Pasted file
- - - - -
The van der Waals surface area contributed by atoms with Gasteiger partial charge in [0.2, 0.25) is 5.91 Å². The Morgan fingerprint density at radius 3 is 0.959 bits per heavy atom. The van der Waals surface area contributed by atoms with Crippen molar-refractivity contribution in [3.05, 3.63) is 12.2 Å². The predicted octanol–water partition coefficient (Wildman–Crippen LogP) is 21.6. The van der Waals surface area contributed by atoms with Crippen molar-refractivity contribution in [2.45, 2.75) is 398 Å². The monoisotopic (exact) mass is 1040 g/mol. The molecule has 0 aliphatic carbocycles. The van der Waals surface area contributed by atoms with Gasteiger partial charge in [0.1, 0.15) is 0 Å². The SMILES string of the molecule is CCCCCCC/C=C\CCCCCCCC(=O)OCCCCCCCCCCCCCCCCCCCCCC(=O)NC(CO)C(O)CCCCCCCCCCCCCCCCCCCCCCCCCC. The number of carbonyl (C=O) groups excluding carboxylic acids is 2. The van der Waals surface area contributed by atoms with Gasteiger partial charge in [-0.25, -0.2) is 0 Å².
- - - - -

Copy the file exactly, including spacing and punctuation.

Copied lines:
The van der Waals surface area contributed by atoms with Gasteiger partial charge in [0.2, 0.25) is 5.91 Å². The Morgan fingerprint density at radius 3 is 0.959 bits per heavy atom. The van der Waals surface area contributed by atoms with Crippen molar-refractivity contribution in [3.05, 3.63) is 12.2 Å². The predicted octanol–water partition coefficient (Wildman–Crippen LogP) is 21.6. The van der Waals surface area contributed by atoms with Crippen molar-refractivity contribution in [2.45, 2.75) is 398 Å². The monoisotopic (exact) mass is 1040 g/mol. The molecule has 0 aliphatic carbocycles. The van der Waals surface area contributed by atoms with Gasteiger partial charge in [0.1, 0.15) is 0 Å². The SMILES string of the molecule is CCCCCCC/C=C\CCCCCCCC(=O)OCCCCCCCCCCCCCCCCCCCCCC(=O)NC(CO)C(O)CCCCCCCCCCCCCCCCCCCCCCCCCC. The number of carbonyl (C=O) groups excluding carboxylic acids is 2. The van der Waals surface area contributed by atoms with Gasteiger partial charge in [-0.25, -0.2) is 0 Å².